Currently on view at The Philadelphia Museum of Art is an exhibit titled “Arshile Gorky – A Retrospective”. Although I rarely leave New York, I’m seriously considering making the trip down to Philly to see this show before it closes on January 10th.
People in the art world mention Gorky to me all the time. Why? Because like Gorky, I am Armenian. Obviously, our respective experiences with, and understanding of, our Armenian “identity” are vastly different. But because there are so few of us, both in the United States and around the world, all Armenians feel some degree of a bond with each other, whether ethnic, cultural, or political in nature.
Although Gorky is correctly classified as an “American painter”, he was born in Armenia, under the Ottoman Empire, in the village of Khorgom, along the shores of Lake Van. His birth name was Vostanik Manoog Adoian (pronounced ah-doy-an). Like many ethnic immigrants to America, he later changed his name and adopted “Gorky”, in honor of the Russian writer Maxim Gorky, whom he greatly admired.
In 1910, Gorky’s father fled to America to avoid conscription into the Turkish army, leaving Arshile, his three sisters, and their mother to fend for themselves. With the start of the barbaric Turkish genocide against the Armenians in 1915 (an event the Turkish government refuses to acknowledge to this day), Arshile and his family fled the Van region and endured many hardships. The defining moment of young Arshile’s life took place in 1919, when his beloved mother, Shushanig, died of starvation in his arms. The harrowing emotional pain and psychological trauma of that experience would haunt him forever, and inform his art in adulthood – art that is distinctive for its palpable mood of anguish and suffering.
In one of his many letters to his sister Vartoosh, Gorky wrote:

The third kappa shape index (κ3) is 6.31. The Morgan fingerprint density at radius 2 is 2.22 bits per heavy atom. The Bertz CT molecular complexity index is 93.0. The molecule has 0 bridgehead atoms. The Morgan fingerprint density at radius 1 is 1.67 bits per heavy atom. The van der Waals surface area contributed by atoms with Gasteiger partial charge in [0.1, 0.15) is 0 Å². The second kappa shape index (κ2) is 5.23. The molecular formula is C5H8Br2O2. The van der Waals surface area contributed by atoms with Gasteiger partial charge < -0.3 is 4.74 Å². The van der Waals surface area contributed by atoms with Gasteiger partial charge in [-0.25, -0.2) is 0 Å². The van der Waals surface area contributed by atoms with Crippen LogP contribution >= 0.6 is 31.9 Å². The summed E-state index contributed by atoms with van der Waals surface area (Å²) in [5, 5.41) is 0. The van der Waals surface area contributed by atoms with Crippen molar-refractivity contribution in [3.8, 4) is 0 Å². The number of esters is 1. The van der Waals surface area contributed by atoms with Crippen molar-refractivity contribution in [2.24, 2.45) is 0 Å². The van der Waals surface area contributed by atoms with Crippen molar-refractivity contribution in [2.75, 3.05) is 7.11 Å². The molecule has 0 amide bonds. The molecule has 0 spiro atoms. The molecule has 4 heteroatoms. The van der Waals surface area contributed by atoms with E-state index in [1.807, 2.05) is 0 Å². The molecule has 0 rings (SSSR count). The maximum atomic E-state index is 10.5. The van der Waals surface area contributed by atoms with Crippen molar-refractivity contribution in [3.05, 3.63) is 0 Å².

As Armenians of Van…. We lived and experienced it. The blood of our people at the hands of the Turks, the massacres…. Our death march, our relatives and dearest friends dying . . . before our eyes. The loss of our homes, the destruction of our country by the Turks, Mother’s starvation in my arms. Vartoosh dear, my heart sinks now in even discussing it.
Gorky arrived at Ellis Island in 1920 when he was 16. He studied art sporadically, first in Boston and then in New York City at the Grand Central School of Art, where he became a highly regarded instructor. Categorized as an Abstract Expressionist, Arshile Gorky drew influences from a range of artistic genres, including Impressionism, Cubism, and Surrealism, and his works have been likened to those of Cezanne, Miró, and Picasso.
Without a doubt, one of Gorky’s most famous, and most personal, works, this is The Artist and his Mother, which he created from an old black and white photograph:
Gorky did achieve recognition during his days in New York, participating in shows at MoMA, the New School, and the Whitney Museum of American Art which was a consistent supporter of his. Gorky also earned great admiration and respect from his peers, such as Willem de Kooning and André Breton. But the critical praise did not exempt Gorky from financial struggles, as the economy of the Great Depression was not exactly conducive for art sales.
In 1941, Gorky married Agnes Magruder and moved to Connecticut. Working in a studio in a converted barn, Gorky entered the most mature and prolific period of his life, creating some of his most acclaimed abstract works, among them Garden in Sochi. Inspired by his childhood memories of the family garden back in Armenia, Gorky recalled a beautiful tree that grew on the property, a tree with extraordinary branches. Considered a “holy tree”, villagers would tear off pieces of their clothes and tie them to the branches. Over time, the fabric strips accumulated, dangling from everywhere and blowing gently in the wind. Noted for its biomorphic, gestural shapes, and borne out of wistful memory and longing, this is Gorky’s Garden in Sochi, from 1942:
Tragically, Arshile Gorky was never able to overcome the severity of his inner torment and emotional scars, and a series of terrible misfortunes in his later years only compounded his misery. A fire in his studio which destroyed many paintings and drawings, surgery for colon cancer, the acrimonious breakup of his marriage, and injury in a car accident which caused a fractured back and neck, all drove him to the breaking point, to where life was no longer bearable. On July 21, 1948, Arshile Gorky hung himself in his home in Sherman, Connecticut. He was 44 years old.
For those of you interested in finding out more about Gorky and the Phildelphia exhibit, I encourage you to read this excellent article from the California Literary Review. I also recommend the Gorky biography page on Brain Juice. While you guys check out those links, I’ll be over on MapQuest finding my route to Philly
Նո մորե պաին, մյ Արմենիան բրոտհեր. Նու յոու արե ֆրեե. Պեացե.